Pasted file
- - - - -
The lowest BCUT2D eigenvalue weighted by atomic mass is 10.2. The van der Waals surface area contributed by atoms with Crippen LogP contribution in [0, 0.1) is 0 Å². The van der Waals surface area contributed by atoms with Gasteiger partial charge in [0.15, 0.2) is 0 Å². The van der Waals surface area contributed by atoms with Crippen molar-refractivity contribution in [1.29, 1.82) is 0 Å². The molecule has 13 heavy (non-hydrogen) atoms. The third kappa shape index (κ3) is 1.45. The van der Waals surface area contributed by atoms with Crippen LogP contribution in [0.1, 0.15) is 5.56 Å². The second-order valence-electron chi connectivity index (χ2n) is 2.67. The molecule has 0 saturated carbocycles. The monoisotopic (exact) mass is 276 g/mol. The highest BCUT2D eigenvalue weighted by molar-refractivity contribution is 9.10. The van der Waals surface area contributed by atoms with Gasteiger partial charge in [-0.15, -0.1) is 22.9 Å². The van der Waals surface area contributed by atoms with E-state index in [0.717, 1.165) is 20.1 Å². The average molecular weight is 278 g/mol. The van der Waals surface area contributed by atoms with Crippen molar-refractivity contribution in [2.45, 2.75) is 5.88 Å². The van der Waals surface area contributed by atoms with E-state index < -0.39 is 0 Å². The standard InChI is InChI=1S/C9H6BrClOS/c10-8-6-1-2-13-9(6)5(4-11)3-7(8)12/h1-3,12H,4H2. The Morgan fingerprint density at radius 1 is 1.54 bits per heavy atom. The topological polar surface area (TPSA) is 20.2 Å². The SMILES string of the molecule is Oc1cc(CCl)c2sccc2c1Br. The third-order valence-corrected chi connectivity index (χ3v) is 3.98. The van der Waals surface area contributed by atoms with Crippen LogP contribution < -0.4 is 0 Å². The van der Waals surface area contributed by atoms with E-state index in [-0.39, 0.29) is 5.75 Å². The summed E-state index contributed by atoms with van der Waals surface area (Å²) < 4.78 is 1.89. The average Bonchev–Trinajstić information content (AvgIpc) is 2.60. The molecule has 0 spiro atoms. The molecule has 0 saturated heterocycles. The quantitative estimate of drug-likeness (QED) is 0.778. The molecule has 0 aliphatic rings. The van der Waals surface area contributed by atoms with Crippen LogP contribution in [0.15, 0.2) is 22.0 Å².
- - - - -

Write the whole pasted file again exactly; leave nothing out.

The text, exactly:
The lowest BCUT2D eigenvalue weighted by atomic mass is 10.2. The van der Waals surface area contributed by atoms with Crippen LogP contribution in [0, 0.1) is 0 Å². The van der Waals surface area contributed by atoms with Gasteiger partial charge in [0.15, 0.2) is 0 Å². The van der Waals surface area contributed by atoms with Crippen molar-refractivity contribution in [1.29, 1.82) is 0 Å². The molecule has 13 heavy (non-hydrogen) atoms. The third kappa shape index (κ3) is 1.45. The van der Waals surface area contributed by atoms with Crippen LogP contribution in [0.1, 0.15) is 5.56 Å². The second-order valence-electron chi connectivity index (χ2n) is 2.67. The molecule has 0 saturated carbocycles. The monoisotopic (exact) mass is 276 g/mol. The highest BCUT2D eigenvalue weighted by molar-refractivity contribution is 9.10. The van der Waals surface area contributed by atoms with Gasteiger partial charge in [-0.15, -0.1) is 22.9 Å². The van der Waals surface area contributed by atoms with E-state index in [0.717, 1.165) is 20.1 Å². The average molecular weight is 278 g/mol. The van der Waals surface area contributed by atoms with Crippen molar-refractivity contribution in [2.45, 2.75) is 5.88 Å². The van der Waals surface area contributed by atoms with E-state index < -0.39 is 0 Å². The standard InChI is InChI=1S/C9H6BrClOS/c10-8-6-1-2-13-9(6)5(4-11)3-7(8)12/h1-3,12H,4H2. The Morgan fingerprint density at radius 1 is 1.54 bits per heavy atom. The topological polar surface area (TPSA) is 20.2 Å². The SMILES string of the molecule is Oc1cc(CCl)c2sccc2c1Br. The third-order valence-corrected chi connectivity index (χ3v) is 3.98. The van der Waals surface area contributed by atoms with Crippen LogP contribution < -0.4 is 0 Å². The van der Waals surface area contributed by atoms with E-state index in [-0.39, 0.29) is 5.75 Å². The summed E-state index contributed by atoms with van der Waals surface area (Å²) < 4.78 is 1.89. The average Bonchev–Trinajstić information content (AvgIpc) is 2.60. The molecule has 0 spiro atoms. The molecule has 0 saturated heterocycles. The quantitative estimate of drug-likeness (QED) is 0.778. The molecule has 0 aliphatic rings. The van der Waals surface area contributed by atoms with Crippen LogP contribution in [0.15, 0.2) is 22.0 Å².